Welcoming the Bionic Woman to the HealthCentral RA Team
Hey #ChronicLife FriendsBy now many of you have already read my Top 10 #ChronicLife Relationship Tips, so it’s time for an introduction.
I’m Anna Legassie your newest Rheumatoid Arthritis patient expert. I was diagnosed with Systemic Juvenile Rheumatoid Arthritis twenty-one years ago at age eleven. It took three years of symptoms, dozens of doctors’ visits and several ER trips before receiving my diagnosis, and another several years of figuring out a treatment plan before my arthritis was under control. By the time I graduated high school, I’d had bilateral total hip replacements and a handful of knee surgeries.
Since then, I’ve had another three hip replacements, but one of my biggest struggles has been figuring out how to define my identity with RA. For a long time I tried keeping the two separate: I’m Anna, first and foremost, and my RA was something I barely acknowledged as part of me. For most of my college years I hid it from friends and boyfriends, going as far as taking medications in the bathroom while out to eat with friends. There was nothing I wouldn’t do to try to keep my RA separate from the rest of my life.
A few years later with my RA flaring wildly, I decided to take charge of my health again. At my first appointment with my new orthopedic surgeon he told me I’d suffered a “catastrophic failure of my hip replacements” and that I needed to be scheduled for surgery immediately. I was still taking classes and told him I’d need until the end of the semester before I could move forward with surgery. We scheduled a bilateral revision of my hip replacements for that July.
A few weeks later a flare of my Pericarditis landed me in the ER. I was severely dehydrated and the paramedic student they’d sent in to place an IV blew vein after vein. My boyfriend at the time stood huddled in the corner squirming because he didn’t like needles. As my little sister held my hand I realized that this fracture between me and my RA meant that my boyfriend wasn’t prepared for moments like this, nor was he prepared to handle my upcoming surgery. We broke up shortly after.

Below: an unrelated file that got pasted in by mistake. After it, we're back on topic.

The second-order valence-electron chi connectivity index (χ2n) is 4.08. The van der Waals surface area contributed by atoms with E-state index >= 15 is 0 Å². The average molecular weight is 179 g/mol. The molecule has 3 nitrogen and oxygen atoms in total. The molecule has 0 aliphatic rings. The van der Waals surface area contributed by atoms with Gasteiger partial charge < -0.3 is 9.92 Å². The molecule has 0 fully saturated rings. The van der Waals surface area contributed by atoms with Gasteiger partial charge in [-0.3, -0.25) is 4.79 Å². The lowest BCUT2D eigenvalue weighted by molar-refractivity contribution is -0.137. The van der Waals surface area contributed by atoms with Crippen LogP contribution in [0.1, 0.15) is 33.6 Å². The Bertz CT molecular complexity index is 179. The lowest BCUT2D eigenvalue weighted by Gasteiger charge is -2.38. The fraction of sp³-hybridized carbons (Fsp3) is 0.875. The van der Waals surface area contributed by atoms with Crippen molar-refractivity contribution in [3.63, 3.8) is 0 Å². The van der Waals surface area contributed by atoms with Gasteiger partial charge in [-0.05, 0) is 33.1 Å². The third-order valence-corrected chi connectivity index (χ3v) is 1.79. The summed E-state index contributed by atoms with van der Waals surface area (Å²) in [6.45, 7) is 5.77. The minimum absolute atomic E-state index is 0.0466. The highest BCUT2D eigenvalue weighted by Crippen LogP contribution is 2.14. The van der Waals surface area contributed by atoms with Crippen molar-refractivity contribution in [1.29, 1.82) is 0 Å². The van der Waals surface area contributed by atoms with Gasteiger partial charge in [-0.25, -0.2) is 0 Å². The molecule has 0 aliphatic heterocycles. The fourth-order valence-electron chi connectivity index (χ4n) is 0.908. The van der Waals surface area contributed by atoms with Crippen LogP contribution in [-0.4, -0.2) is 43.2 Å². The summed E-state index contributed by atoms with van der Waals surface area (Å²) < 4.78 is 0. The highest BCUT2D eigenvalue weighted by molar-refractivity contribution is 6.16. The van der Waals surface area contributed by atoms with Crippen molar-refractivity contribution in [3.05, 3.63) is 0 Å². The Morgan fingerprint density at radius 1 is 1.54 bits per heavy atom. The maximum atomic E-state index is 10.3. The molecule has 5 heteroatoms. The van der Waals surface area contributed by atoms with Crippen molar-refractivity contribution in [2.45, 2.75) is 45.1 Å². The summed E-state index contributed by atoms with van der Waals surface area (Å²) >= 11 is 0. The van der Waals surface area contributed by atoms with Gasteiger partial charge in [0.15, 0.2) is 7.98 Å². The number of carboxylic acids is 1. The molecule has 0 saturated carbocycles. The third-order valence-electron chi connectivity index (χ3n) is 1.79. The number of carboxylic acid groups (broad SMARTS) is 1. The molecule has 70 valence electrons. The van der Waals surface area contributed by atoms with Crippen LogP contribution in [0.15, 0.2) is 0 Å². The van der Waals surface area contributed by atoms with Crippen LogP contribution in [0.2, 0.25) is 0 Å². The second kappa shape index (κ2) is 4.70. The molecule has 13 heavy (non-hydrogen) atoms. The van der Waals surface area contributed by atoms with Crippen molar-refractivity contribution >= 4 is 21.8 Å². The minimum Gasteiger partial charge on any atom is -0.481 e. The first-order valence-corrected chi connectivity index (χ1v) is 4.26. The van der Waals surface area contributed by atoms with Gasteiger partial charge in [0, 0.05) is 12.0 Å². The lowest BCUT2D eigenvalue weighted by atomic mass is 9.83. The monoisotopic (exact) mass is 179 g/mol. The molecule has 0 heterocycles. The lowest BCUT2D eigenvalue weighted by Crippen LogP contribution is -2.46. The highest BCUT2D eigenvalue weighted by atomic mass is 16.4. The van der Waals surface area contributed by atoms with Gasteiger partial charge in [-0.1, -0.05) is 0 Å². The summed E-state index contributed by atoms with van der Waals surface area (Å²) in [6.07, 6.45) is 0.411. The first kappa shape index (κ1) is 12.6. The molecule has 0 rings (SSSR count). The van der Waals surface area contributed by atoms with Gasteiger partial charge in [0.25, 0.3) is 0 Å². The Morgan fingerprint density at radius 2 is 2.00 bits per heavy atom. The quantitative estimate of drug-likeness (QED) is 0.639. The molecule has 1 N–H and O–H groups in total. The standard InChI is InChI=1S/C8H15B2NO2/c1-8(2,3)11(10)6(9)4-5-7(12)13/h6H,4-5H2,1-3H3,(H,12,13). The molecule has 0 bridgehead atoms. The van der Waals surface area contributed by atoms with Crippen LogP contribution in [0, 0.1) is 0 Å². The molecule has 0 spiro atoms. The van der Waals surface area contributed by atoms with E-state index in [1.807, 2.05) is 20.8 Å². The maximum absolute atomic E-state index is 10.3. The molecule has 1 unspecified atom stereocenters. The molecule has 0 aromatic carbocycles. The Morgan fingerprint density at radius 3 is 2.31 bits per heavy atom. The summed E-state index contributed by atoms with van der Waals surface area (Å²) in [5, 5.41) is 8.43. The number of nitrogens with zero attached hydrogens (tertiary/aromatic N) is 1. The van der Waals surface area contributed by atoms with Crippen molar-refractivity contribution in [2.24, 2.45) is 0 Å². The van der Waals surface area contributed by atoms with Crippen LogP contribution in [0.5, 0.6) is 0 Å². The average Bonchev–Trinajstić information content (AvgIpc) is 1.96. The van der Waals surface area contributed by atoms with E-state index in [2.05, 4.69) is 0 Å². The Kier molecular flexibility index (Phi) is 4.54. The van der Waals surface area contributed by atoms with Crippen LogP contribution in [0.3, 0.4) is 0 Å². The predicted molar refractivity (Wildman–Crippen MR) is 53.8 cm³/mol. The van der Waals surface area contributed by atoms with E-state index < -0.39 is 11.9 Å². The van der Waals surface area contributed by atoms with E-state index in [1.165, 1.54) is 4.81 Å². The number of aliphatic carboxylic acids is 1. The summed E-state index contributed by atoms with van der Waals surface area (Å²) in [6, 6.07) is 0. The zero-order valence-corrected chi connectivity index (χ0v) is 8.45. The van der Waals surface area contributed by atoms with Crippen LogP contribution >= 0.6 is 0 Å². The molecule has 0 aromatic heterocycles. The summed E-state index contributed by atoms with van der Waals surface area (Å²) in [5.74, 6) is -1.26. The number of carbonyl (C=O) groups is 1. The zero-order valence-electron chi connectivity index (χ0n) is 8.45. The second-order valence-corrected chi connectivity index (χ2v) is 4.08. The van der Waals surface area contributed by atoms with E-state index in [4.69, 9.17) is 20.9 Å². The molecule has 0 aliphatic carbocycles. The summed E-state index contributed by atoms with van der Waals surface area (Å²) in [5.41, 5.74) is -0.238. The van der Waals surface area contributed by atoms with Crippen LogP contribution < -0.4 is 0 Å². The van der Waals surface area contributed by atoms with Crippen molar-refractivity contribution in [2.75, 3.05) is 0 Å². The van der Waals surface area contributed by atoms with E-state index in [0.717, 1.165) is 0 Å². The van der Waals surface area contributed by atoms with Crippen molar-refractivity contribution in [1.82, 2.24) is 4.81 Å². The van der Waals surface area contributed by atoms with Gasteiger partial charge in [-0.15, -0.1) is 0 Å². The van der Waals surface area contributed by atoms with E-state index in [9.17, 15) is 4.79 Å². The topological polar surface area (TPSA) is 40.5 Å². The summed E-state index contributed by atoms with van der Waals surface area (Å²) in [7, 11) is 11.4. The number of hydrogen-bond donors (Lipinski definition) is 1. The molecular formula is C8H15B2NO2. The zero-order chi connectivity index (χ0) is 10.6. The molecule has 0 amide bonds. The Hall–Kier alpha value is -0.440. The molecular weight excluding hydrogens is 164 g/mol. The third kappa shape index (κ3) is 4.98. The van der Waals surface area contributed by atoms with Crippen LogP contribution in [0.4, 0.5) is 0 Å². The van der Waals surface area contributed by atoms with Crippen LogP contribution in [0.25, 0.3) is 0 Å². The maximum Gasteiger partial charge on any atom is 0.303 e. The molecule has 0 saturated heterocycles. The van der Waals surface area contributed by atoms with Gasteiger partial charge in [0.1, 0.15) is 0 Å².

Since that day I’ve worked to marry the two parts of myself: Anna and RA. Today I’ve found ways to weave RA into the narrative of my life in a way that not only am I comfortable with, but I’m proud of.
Last March I was given a travel award by the Arthritis Foundation to attend their annual Advocacy Summit in DC where I spent two days telling my story to my elected officials in an effort to secure research dollars and increased access to care for patients. Less than a year later I was appointed as the Leadership Board Advocacy Chair for the Foundation’s New England region and I now serve on my hospital’s Patient and Family Advisory Council. The trick, it turns out, to marrying these two parts of myself was giving my RA a voice to do something positive for myself and other patients.
Perhaps the most surprising part of finding my voice as an advocate, was how it led me to reclaim my identity of as an athlete too. Like most patient advocates, I rely largely on social media to raise awareness. Doing so connected me with other advocates the world over which is how I came to be friends with a triathlete and marathoner – both of whom have RA. Watching the ways they challenged their diagnosis led me to do the same. In May of last year I wrote a blog about how much I hated not running. By December I’d run six races with the support of my new found #RheumAthlete friends.
Despite finding myself through advocacy and racing, it’s not always an easy union between me and RA. These past few weeks have been especially tough as my body is no longer able to tolerate the side effects of one of my medications. Starting on Monday I’ll take a decreased dose, and, if things don’t improve in the next month, I’ll stop this medication entirely. On the surface it’s a win as I hate this particular drug, but in the balancing act of managing my RA I’m terrified of the potential health fallout.
But while I wait for the verdict on this one, I’m so lucky to have some pretty awesome things to distract me: I’m going back to DC again for this year’s Summit and I’m training for several upcoming races. Not to mention I’m so excited about joining the HealthCentral family and sharing my RA experience with you!
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